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ERIC Number: ED075799
Record Type: RIE
Publication Date: 1973-May
Pages: 9
Abstractor: N/A
Reference Count: 0
Teaching Reading to the American Indian.
Rich, Gene
The problems of Indian children as students in the educational system, and particularly the problems associated with learning to read, are discussed in this paper. The Indian child is not basically a competitive individual; hence, he cannot understand the traditional classroom's emphasis upon individual achievement. In general, the Indian student is involved in being, not in becoming. Therefore, education as preparation for the future is not a realistic motive for him. Research shows that many Indian children rely heavily on nonverbal means of expression. They must first be taught to speak and read their own language before English language instruction can be successful. The following guidelines are offered as recommendations for those involved with teaching reading to American Indian youth: (1) Identify the basic premises of Indian culture, or any culture, which require an adjustment in the learning setting. (2) Review and apply the teaching strategies which are applicable to the special instructional problems represented by Indian youth. (3) Recognize individual differences among Indian students as well as collective differences between students and majority groups. (4) Facilitate the ultimate goals of self-reliance and self-direction. (Author/TO)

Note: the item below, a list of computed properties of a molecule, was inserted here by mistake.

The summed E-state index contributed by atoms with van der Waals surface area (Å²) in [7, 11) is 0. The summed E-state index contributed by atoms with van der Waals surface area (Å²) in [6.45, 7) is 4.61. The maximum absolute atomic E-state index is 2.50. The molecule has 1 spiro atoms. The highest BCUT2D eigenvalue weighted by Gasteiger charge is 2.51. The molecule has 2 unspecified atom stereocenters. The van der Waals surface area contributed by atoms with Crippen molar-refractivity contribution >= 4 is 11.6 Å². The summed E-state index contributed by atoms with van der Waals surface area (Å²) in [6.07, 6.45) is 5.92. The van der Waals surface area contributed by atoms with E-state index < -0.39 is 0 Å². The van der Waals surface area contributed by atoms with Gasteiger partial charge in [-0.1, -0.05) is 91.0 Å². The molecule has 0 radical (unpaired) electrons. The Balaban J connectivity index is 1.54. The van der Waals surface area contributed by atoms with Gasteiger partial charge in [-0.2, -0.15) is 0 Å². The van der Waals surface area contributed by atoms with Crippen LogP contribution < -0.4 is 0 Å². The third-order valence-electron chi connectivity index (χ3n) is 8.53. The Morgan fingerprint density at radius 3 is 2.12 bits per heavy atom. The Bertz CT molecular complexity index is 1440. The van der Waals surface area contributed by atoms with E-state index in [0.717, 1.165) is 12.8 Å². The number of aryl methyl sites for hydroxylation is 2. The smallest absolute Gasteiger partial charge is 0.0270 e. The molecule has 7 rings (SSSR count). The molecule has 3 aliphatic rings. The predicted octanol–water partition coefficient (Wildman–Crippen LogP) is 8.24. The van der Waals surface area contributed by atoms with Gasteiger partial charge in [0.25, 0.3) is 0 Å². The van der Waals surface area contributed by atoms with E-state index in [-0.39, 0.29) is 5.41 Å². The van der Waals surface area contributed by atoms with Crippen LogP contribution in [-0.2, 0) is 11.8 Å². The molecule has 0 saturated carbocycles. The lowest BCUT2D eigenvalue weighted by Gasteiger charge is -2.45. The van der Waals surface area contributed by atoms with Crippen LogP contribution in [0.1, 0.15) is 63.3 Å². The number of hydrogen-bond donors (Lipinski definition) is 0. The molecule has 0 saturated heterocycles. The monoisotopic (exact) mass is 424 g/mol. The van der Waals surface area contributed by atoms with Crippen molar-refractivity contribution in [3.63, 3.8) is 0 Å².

Publication Type: N/A
Education Level: N/A
Audience: N/A
Language: N/A
Sponsor: N/A
Authoring Institution: N/A
Note: Paper presented at the Annual Meeting of the International Reading Association (18th, Denver, May 1-4, 1973)